We’ve already gotten a few early tastes of winter weather this season. While (almost) no one loves November snow, hopefully it served as an important reminder to you: It’s time to winterize your lawn!
Although the hardy, cold-season grasses that make up much of the local landscape are well equipped to survive the harsh Michigan winters, a little extra preparation can help your lawn stay healthy and rebound quickly next spring!
Here’s your fall to-do list:
Rake Those Leaves
Raking is hard work, especially if you have a lot of lovely deciduous trees overhanging your property. But it’s also necessary work. (This is the price you pay for all that summer shade and fall colors; we think it’s worth the cost!)
Heavy leaf cover over your lawn blocks light and air from grasses that need them, and may even provide safe harbor for pests and disease.
Last month’s blog has a lot of great information about raking—including why it’s important, how often you should do it, and how much leaf cover is “acceptable”—so definitely check it out if you’d like more information.
One Last Cut
In terms of blade length, ideally, you want your lawn grasses to be right around the 2-inch “sweet spot” before winter.
Cutting too short risks exposing the most sensitive parts of the grass to extreme cold and weather damage. However, grass that is left too long is more likely to develop diseases such as snow mold.
A couple of extra things to note here. One is that grass tends to stop growing once daytime highs fail to crack 50 degrees Fahrenheit—so in other words, we’re probably already there.
The second is that cutting too much grass at a time can damage your lawn. The rule of thumb is that you should never cut more than one third of the blade in a single mow. So if you’ve really let your lawn grow long this summer, you may need to mow a few times to gradually reduce the blade height to the 2-inch sweet spot. Hopefully the snow and frost hold off long enough for you to do so!
Do not mow if there is already frost on the ground.
During the fall season, you should gradually dial back on watering your lawn during dry spells up until the point that the ground freezes. (The root systems continue to grow during the transition period before winter fully arrives, even though blade height may not increase.) Once the ground does freeze, watering is not only unnecessary but pointless—it can no longer reach the roots.
That said, one inch of water per week is plenty for fall in Michigan, and overwatering can cause severe problems (like fungal diseases). A lot of the time the rain will do the work for you, but keep an eye on the weather. If it’s still fairly warm and dry, you may need to do a little supplemental watering here and there, especially any areas that have been overseeded.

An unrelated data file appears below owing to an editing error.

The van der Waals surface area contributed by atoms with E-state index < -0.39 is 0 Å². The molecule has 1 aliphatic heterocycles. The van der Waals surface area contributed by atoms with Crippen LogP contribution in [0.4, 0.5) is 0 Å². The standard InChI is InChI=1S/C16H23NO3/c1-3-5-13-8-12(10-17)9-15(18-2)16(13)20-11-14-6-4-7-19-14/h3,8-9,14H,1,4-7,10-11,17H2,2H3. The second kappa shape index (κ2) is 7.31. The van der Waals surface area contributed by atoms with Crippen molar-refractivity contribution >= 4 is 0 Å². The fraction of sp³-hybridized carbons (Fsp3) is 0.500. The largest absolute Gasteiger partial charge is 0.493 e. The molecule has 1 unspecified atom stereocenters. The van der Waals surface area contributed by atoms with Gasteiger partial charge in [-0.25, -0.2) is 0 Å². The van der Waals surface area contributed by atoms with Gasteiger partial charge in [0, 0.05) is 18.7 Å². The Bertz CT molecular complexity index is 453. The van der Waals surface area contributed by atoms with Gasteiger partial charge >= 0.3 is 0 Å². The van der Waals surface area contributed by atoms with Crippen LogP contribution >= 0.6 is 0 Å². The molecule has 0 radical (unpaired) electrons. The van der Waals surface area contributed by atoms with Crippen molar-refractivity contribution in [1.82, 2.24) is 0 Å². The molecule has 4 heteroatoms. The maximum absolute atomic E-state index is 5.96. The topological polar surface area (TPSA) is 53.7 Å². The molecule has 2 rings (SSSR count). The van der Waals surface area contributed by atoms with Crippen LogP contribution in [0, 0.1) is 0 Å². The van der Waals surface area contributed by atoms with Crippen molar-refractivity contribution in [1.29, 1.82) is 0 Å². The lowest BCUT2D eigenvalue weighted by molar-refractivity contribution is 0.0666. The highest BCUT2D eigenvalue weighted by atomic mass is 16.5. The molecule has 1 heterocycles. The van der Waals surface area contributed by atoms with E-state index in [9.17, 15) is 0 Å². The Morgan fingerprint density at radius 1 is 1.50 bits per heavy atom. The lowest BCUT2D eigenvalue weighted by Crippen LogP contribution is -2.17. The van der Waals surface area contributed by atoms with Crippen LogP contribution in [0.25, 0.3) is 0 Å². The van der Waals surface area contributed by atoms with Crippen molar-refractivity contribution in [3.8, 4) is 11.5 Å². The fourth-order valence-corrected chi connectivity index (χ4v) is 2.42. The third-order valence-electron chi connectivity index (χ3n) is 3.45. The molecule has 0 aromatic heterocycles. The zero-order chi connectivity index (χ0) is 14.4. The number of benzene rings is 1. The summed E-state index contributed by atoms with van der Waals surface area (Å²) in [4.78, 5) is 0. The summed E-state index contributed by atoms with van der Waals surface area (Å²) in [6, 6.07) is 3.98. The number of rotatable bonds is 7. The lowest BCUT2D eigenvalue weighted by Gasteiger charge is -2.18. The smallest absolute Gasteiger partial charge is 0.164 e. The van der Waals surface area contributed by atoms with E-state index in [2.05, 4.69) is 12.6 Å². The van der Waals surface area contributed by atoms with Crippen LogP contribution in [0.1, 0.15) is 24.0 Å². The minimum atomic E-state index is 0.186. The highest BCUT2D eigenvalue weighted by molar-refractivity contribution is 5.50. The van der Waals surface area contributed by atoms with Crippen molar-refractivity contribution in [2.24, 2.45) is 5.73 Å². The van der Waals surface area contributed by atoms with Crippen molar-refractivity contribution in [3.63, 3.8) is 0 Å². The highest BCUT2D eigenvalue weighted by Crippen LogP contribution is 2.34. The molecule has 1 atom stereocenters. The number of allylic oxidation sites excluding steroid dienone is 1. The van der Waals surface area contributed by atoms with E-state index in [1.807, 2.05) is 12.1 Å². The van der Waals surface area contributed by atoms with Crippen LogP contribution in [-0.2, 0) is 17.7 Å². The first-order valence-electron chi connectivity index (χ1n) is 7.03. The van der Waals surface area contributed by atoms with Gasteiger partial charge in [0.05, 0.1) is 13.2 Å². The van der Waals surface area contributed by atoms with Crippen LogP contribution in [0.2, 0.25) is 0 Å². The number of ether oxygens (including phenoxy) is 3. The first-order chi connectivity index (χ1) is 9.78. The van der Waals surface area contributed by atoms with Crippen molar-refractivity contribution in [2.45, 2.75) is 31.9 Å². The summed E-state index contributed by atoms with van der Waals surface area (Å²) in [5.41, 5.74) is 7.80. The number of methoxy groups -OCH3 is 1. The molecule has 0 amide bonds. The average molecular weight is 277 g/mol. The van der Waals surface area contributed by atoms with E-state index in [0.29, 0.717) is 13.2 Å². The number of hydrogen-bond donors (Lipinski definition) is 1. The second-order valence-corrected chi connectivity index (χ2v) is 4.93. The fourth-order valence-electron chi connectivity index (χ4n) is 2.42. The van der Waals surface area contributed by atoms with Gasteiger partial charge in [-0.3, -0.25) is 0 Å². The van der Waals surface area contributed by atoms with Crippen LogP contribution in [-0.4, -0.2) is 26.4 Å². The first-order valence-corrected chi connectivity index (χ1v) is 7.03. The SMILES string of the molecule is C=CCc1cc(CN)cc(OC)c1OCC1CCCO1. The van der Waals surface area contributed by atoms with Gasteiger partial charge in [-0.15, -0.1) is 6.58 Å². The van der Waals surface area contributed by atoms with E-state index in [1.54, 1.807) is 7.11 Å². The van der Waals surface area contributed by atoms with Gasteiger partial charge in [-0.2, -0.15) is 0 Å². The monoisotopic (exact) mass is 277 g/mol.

Now, a word about in-ground sprinkling systems. If you have one, truth be told, you probably should have shut it down a month or two ago, for two reasons.
One is that lawns need a lot less water during the fall, and those using “set and forget” irrigation systems are much more likely to lead to overwatering if they’re still running late into the fall season. By October, you should generally be switching from a regular watering schedule to an “only when necessary” schedule.
The other is that winter temperatures can cause significant damage to your sprinkling system if it hasn’t been properly shut off and winterized before the freeze.
We strongly recommend you consult your owner’s manual or contact an irrigation system specialist to shut down your system as soon as possible, if you haven’t already. (This is not a service that Bosch’s provides.)
We’ll keep this one short and simple. Make sure you do at least one thorough weeding session before your lawn becomes blanketed in snow.
Once winter hits, weeding will become, for obvious reasons, very difficult and very unpleasant. So getting to it now, while you still have a little bit of heat and sunlight, can make a huge difference by the time spring hits.
Aerate and Fertilize
Mid-to-late fall is a great time to fertilize your lawn if you live in Michigan—especially if you’re only fertilizing once per year.
Fertilizing in fall helps your grass recover from the stress of summer heat, gain strength and stamina to hold it through the long winter, and develop healthy roots that will help it to rebound and thrive again in early spring. Think of it this way: your lawn is about to hibernate, so you should make sure it gets a good meal beforehand!
At the same time, aerating your lawn makes your soil more able to receive the necessary nutrients from the fertilizer, as well as oxygen and water. However, if you haven’t already aerated, it’s probably a little too late to start this season—ideally you would do this in early fall, when the grass still has at least a few weeks of growing time left.
At Bosch’s, we provide a comprehensive variety of lawn care services all year long, from aeration and fertilization to mowing, weeding, cleanup, and more.
So if you find yourself too overwhelmed by your lawn’s seasonal needs—and aren’t keeping up as well as you know you should—give us a call today. We’d be happy to talk with you about a lawn maintenance plan moving forward!
Just give us a call today at (616) 399-6861, or reach out online to request a free estimate.